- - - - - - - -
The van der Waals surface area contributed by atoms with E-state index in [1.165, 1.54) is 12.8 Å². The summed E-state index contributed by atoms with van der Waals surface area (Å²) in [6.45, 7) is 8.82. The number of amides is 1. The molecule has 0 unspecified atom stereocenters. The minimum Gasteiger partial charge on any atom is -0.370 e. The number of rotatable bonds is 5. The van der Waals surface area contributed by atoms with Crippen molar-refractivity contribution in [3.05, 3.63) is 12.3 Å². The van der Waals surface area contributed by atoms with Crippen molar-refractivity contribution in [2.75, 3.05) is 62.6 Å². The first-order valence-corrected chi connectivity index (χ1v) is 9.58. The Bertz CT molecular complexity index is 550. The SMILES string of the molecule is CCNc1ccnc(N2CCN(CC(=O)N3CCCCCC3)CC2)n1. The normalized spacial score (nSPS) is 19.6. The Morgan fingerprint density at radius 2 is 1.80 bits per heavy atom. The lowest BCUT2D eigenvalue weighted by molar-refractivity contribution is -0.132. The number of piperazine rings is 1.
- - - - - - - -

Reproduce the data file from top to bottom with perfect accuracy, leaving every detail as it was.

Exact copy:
The van der Waals surface area contributed by atoms with E-state index in [1.165, 1.54) is 12.8 Å². The summed E-state index contributed by atoms with van der Waals surface area (Å²) in [6.45, 7) is 8.82. The number of amides is 1. The molecule has 0 unspecified atom stereocenters. The minimum Gasteiger partial charge on any atom is -0.370 e. The number of rotatable bonds is 5. The van der Waals surface area contributed by atoms with Crippen molar-refractivity contribution in [3.05, 3.63) is 12.3 Å². The van der Waals surface area contributed by atoms with Crippen molar-refractivity contribution in [2.75, 3.05) is 62.6 Å². The first-order valence-corrected chi connectivity index (χ1v) is 9.58. The Bertz CT molecular complexity index is 550. The SMILES string of the molecule is CCNc1ccnc(N2CCN(CC(=O)N3CCCCCC3)CC2)n1. The normalized spacial score (nSPS) is 19.6. The Morgan fingerprint density at radius 2 is 1.80 bits per heavy atom. The lowest BCUT2D eigenvalue weighted by molar-refractivity contribution is -0.132. The number of piperazine rings is 1.